For the sake of maintaining economic growth, Mr Morrison suggested the new intake would still be around 160,000, even if the cap was lowered to the same level.
For several years, the Immigration Department has recommended a cap between 160,000 and 210,000 and Mr Morrison said “I haven’t seen anything since then that would contradict that as a safe range”.
“I’m waiting to see the work that is done and the input we get from the states,” he said.
But population expert Peter McDonald, who Mr Morrison handpicked to address the COAG meeting, said the rate should be closer to 190,000. He argued that cutting it by 30,000 would have little impact on Sydney and Melbourne’s population and could be detrimental to the smaller states, which under the new arrangements, are supposed to receive more immigrants at the expense of the overpopulated states.
Warning of labour crunch
Professor McDonald said there was a “labour supply crunch” in Sydney and Melbourne which would have to be filled by either people on temporary visas or by dragging workers away from the lesser populated states which are meant to increase their populations under the new model.
He said 160,000 permanent migrants was “not that different” to 190,000.
“If you’re talking about a difference of 30,000, and say it was 15,000 less in Sydney and 15,000 fewer in Melbourne, if the labour demand is there in those two big cities its got to come from somewhere else,” he said.
“It may not come from permanent migration but it will come from other states and territories, it will come from New Zealand, it will come from temporary skilled workers.
“I don’t think a shift in the permanent migration program would make very much difference at all to Sydney and Melbourne’s population.”
“That puts pressure on the other states and territories that are actually looking to get more population.”
He predicted a shortfall of 2 million workers over the next decade.
Professor McDonald told the COAG meeting that the best way to manage population growth was through infrastructure, including the development of satellite centres outside the major cities. There needed to be better transport links between these secondary cities and the state capitals.
Mr Morrison said Professor McDonald was “entitled to his view”.
“We’ll listen to all views as we frame the migration intake for next year.”
The government is under pressure to curb population to reduce congestion. It believes rather than cull population growth, the growth needs to be more evenly spread. Some in the Coalition,including Tony Abbott, believe the 1.6 million people in Australia on temporary work visas – including students, tourists and temporary skilled migrants – pose a bigger problem in terms of congestion and house price pressure than permanent migrants.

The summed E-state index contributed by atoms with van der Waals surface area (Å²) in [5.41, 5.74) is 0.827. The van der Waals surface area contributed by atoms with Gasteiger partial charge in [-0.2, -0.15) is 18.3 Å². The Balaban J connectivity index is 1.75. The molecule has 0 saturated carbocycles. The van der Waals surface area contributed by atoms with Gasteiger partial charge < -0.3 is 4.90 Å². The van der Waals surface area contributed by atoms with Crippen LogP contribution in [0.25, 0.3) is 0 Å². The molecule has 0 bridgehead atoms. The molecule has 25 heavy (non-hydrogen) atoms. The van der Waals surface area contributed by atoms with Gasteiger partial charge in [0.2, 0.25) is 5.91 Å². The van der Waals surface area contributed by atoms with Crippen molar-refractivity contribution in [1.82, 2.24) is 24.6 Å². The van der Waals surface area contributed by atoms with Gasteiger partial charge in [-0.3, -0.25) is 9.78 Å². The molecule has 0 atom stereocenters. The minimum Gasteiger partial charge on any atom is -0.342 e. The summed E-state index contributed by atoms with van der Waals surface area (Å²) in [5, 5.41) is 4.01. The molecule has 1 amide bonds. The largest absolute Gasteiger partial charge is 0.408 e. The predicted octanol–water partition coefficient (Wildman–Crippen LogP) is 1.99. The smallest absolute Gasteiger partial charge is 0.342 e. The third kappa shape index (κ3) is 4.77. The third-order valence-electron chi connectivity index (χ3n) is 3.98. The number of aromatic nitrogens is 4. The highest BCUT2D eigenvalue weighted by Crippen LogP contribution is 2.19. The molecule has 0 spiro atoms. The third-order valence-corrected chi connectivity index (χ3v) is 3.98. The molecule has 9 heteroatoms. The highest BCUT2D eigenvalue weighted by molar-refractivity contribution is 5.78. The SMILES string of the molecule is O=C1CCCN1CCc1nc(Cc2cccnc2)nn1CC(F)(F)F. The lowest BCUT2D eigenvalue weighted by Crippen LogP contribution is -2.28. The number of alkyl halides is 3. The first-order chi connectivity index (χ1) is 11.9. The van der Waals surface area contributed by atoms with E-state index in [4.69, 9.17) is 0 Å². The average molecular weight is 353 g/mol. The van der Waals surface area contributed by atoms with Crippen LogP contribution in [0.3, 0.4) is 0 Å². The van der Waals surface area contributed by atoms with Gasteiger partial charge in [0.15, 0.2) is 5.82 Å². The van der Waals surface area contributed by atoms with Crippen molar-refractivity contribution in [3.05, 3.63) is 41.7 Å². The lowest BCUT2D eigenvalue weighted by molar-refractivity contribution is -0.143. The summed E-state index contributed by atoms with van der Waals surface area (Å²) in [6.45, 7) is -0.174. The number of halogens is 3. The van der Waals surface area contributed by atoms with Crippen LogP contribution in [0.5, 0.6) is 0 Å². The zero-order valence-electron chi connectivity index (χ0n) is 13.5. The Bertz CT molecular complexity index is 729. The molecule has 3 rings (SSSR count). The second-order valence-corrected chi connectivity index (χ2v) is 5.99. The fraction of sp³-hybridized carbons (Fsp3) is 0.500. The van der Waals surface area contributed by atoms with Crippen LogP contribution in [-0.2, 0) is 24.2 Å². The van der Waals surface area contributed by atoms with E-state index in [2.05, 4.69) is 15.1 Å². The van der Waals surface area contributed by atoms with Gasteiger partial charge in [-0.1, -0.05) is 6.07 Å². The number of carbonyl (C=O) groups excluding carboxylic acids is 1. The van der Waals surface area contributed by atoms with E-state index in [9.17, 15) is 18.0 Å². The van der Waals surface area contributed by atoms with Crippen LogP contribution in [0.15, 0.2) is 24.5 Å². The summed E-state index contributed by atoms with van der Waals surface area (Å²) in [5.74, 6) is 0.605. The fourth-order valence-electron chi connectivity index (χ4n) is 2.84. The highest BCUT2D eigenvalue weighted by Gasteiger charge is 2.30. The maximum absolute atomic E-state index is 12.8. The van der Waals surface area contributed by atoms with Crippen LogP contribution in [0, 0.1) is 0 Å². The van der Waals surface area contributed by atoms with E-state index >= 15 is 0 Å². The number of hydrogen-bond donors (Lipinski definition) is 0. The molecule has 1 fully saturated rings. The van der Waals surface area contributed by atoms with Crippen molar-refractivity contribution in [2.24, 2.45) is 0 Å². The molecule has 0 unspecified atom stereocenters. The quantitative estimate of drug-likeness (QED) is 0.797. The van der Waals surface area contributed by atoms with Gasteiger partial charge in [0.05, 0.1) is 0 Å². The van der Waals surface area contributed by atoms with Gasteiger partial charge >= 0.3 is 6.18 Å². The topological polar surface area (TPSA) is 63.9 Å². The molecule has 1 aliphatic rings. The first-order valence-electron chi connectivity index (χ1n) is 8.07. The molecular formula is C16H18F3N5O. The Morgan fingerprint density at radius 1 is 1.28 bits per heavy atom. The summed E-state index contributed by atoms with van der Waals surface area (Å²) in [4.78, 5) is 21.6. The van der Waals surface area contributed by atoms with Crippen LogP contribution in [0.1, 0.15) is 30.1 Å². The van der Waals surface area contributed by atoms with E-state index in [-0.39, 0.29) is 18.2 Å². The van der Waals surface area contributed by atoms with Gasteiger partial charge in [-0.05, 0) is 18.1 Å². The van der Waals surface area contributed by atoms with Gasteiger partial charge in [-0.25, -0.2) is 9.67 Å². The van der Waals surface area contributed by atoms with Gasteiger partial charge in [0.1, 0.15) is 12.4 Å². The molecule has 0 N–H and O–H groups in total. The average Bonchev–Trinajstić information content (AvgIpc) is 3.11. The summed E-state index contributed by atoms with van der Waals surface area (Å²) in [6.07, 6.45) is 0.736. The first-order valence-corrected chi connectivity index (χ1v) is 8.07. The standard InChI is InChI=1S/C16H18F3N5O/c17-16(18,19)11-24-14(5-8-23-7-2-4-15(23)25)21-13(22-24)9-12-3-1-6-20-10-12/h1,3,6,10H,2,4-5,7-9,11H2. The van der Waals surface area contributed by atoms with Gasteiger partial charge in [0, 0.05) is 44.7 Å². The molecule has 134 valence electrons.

Under Mr Morrison’s new bottom-up population plan, the states and territories will tell the Commonwealth how many migrants they need. The final number will be based on an aggregate of these requests but with a floor so that the rate was not too low to harm economic growth.
The government will then try and use specific visas to ensure the migrants stay in the jurisdictions to where they are sent. Breaching the visa conditions would jeopardise their chances of attaining Australian citizenship.
Of all those around the table on Wednesday, only NSW Liberal Premier Gladys Berejiklian called for a “breather” on migrants coming to NSW until the state’s infrastructure could catch up.
She told the meeting that federal government’s of either persuasion had to stop coming in over the top of state governments and randomly picking infrastructure projects. Instead, they should be taking their lead from the state governments.
Mr Berejiklian was enthusiastic on expanding “university towns” in regional NSW where international students would be encouraged to go.
She said NSW was spending $90 billion on infrastructure but was still way behind on providing infrastructure required.
“We’re still only playing catch-up,” she said.
Victorian Premier Daniel Andrews reaffirmed his push for a large migrant intake but hinted the federal government had to do more for his state regarding infrastructure..
“We don’t want to be looking at a smaller Victoria or a smaller Australia but we do have to look at investing in the things that make the biggest difference – road and rail, hospitals and schools,” Mr Andrews said.
“And today there was a real sense of agreement that all of those things have to be considered at one set of issues. You can’t really separate any of those. They’re all part of the same challenge.”
Mr Morrison said while he envisaged the current intake staying the same, there would have to be a reallocation of where people were sent.
He said there had been too much of a backward looking approach to population management in the past and there was an urgent need for a “real-time assessment” of where skilled migrants were required.
“It can be a bit of a rear-view mirror,” he said.
“It needs to be a lot more micro than it is.”
Under the plan, the states agreed to submit their ideas and requests at the end of January and then in February, state and federal Treasurers will meet to consider the suggestions on migration settings, better population planing and data sharing to better identify areas of need for skills.
This would feed into the budget process.
The next COAG meeting will not be until July next year, after the federal election.